Bankruptcy, Insolvency and Company Recovery
Miguel Pestana de Vasconcelos
Bankruptcy; Insolvency; Company Recovery
1st Congress on Commercial Law of the Faculty of Law of the University of Porto, S. Paulo and Macau
Table of contents
The set of articles that is now printed resulted from the author's interventions at the 1st Congress on Commercial Law of the Faculty of Law of the University of Porto, São Paulo and Macau, under Bankruptcy, insolvency and company recovery.
It was a joint event of the three Faculties that took place on July 2014, at the Faculty of Law of the University of Porto. The organisers were the authors of these lines, Francisco Satiro from the Faculty of Law of the University of S. Paulo and Augusto Teixeira Garcia from the Faculty of Law of the University of Macau.
The event, aimed to share experiences from different areas of insolvency law and company recovery in the three systems, was widely successful with very high public participation and lively and enriching debates.
Scientific dialogue in the comparative sphere is central to the development of the science of law. It makes it possible to compare the normative solutions of the different systems, the doctrinal and jurisprudential developments, leading both to re-weighing similar problems, as to interpenetrations and reciprocal influences in the making of new laws.
Bankruptcy - which in the current Portuguese system corresponds to insolvency-liquidation - and company recovery constitute a field in which this dialogue is particularly justified, given its umbilical connection to economic life and its constant changes.
The interests that intersect here, which are the satisfaction of creditors and their hierarchy, the granting of a second opportunity to the debtor, the search for mechanisms that allow the maintenance of companies that, despite being insolvent or only in a difficult economic situation, are economically viable and financially recoverable, are articulated and valued differently. Sometimes, suddenly changing the law, often without underlying doctrinal work.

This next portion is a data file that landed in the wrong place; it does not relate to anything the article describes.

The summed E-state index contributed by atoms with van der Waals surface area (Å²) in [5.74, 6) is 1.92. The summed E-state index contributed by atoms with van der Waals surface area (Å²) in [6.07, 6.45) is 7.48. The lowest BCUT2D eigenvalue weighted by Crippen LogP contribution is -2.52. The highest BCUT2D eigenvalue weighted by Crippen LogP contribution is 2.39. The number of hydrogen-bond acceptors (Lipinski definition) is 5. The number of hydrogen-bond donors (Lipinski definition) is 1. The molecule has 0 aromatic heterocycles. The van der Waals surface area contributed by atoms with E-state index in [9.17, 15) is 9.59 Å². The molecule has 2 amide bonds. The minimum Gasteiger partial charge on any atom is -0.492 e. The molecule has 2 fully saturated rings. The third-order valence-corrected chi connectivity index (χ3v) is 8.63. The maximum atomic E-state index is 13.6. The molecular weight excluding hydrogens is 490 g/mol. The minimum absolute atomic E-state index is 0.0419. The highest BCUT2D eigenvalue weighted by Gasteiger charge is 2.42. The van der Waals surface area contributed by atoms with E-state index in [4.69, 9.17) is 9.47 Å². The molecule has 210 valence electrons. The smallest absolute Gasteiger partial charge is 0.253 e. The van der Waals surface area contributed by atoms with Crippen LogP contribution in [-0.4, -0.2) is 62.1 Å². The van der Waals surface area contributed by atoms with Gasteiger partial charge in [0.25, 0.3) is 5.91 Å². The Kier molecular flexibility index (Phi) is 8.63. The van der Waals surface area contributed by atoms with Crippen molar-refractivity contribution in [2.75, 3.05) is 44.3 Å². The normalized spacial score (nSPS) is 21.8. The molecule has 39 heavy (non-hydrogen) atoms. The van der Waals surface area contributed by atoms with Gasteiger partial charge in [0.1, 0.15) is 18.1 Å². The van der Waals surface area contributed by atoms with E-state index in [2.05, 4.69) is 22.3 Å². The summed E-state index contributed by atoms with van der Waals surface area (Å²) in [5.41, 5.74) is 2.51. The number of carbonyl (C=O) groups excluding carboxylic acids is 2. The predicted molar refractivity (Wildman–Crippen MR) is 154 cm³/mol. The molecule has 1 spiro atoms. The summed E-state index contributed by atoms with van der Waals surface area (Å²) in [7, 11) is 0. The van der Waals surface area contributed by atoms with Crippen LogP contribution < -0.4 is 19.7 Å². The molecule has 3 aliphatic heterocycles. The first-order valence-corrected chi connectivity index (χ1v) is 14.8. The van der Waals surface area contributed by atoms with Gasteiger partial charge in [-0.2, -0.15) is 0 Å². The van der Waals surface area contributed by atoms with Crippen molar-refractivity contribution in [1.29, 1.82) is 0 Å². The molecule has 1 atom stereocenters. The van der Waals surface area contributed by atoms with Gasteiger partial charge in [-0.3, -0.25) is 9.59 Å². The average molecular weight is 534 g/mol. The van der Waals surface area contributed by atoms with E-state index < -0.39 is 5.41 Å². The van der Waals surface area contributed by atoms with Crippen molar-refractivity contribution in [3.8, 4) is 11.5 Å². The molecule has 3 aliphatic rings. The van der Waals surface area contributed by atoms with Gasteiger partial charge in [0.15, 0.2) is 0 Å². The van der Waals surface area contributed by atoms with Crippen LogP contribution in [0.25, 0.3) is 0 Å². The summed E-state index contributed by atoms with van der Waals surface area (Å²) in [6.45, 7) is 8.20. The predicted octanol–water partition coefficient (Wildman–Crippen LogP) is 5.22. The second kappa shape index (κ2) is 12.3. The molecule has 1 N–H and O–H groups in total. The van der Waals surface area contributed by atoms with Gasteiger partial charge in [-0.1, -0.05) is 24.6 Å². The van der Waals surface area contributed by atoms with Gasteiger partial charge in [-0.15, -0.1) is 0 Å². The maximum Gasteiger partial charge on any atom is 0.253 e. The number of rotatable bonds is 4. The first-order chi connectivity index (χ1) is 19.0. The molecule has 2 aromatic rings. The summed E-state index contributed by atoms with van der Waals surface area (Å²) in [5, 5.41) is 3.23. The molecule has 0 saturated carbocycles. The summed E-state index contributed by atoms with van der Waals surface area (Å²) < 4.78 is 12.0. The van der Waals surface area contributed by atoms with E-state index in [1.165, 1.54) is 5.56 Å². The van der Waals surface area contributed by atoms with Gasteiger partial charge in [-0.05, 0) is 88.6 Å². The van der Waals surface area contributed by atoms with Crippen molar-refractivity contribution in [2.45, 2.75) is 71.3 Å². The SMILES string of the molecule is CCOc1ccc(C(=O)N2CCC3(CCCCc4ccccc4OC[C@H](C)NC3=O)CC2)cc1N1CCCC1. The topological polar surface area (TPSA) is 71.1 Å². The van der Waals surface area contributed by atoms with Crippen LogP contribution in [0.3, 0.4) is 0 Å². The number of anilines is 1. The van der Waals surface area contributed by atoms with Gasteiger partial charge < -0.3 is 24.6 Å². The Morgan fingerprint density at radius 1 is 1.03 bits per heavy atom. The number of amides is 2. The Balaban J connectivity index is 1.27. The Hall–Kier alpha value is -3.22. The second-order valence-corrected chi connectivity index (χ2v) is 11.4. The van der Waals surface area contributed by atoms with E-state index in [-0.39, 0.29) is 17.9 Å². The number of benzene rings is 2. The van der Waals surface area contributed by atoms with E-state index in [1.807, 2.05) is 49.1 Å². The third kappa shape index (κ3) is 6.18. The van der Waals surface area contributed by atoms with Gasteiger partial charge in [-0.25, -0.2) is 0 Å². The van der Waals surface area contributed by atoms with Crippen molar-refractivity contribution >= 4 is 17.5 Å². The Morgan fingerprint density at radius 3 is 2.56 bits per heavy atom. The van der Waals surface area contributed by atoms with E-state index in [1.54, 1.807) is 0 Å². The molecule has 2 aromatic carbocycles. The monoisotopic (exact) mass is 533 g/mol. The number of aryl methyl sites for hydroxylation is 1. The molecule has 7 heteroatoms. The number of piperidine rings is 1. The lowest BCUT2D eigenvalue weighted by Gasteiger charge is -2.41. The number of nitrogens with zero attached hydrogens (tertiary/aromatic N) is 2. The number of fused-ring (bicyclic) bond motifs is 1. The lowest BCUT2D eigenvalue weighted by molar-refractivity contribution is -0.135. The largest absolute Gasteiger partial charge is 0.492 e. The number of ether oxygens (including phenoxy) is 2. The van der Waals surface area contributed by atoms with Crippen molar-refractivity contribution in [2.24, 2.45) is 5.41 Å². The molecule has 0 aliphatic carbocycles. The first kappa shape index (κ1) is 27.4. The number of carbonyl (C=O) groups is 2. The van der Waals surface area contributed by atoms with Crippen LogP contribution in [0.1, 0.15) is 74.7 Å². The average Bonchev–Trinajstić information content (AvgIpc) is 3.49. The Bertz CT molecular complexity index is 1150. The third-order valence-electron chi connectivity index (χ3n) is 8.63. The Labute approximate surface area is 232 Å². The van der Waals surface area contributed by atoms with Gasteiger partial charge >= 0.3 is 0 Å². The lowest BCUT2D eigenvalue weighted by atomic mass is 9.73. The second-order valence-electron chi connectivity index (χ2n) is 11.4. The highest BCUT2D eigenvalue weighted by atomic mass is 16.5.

The balance is particularly delicate, it requires public policy guidelines, and, not less important, an accurate knowledge of the current economic and business reality.
And it touches the investment, both national and international, that all States intend to attract and develop. The absence of efficient protection for creditors, especially regarding their guarantees, reduces investment and the granting of credit itself, without which there is no economic life. But, on the other hand, the existence of guarantees, in particular if they are allowed to be executed outside the process, reaches the position of common creditors, usually weak creditors.
Many of these problems were discussed in the congress; others will deserve a future development in an upcoming event.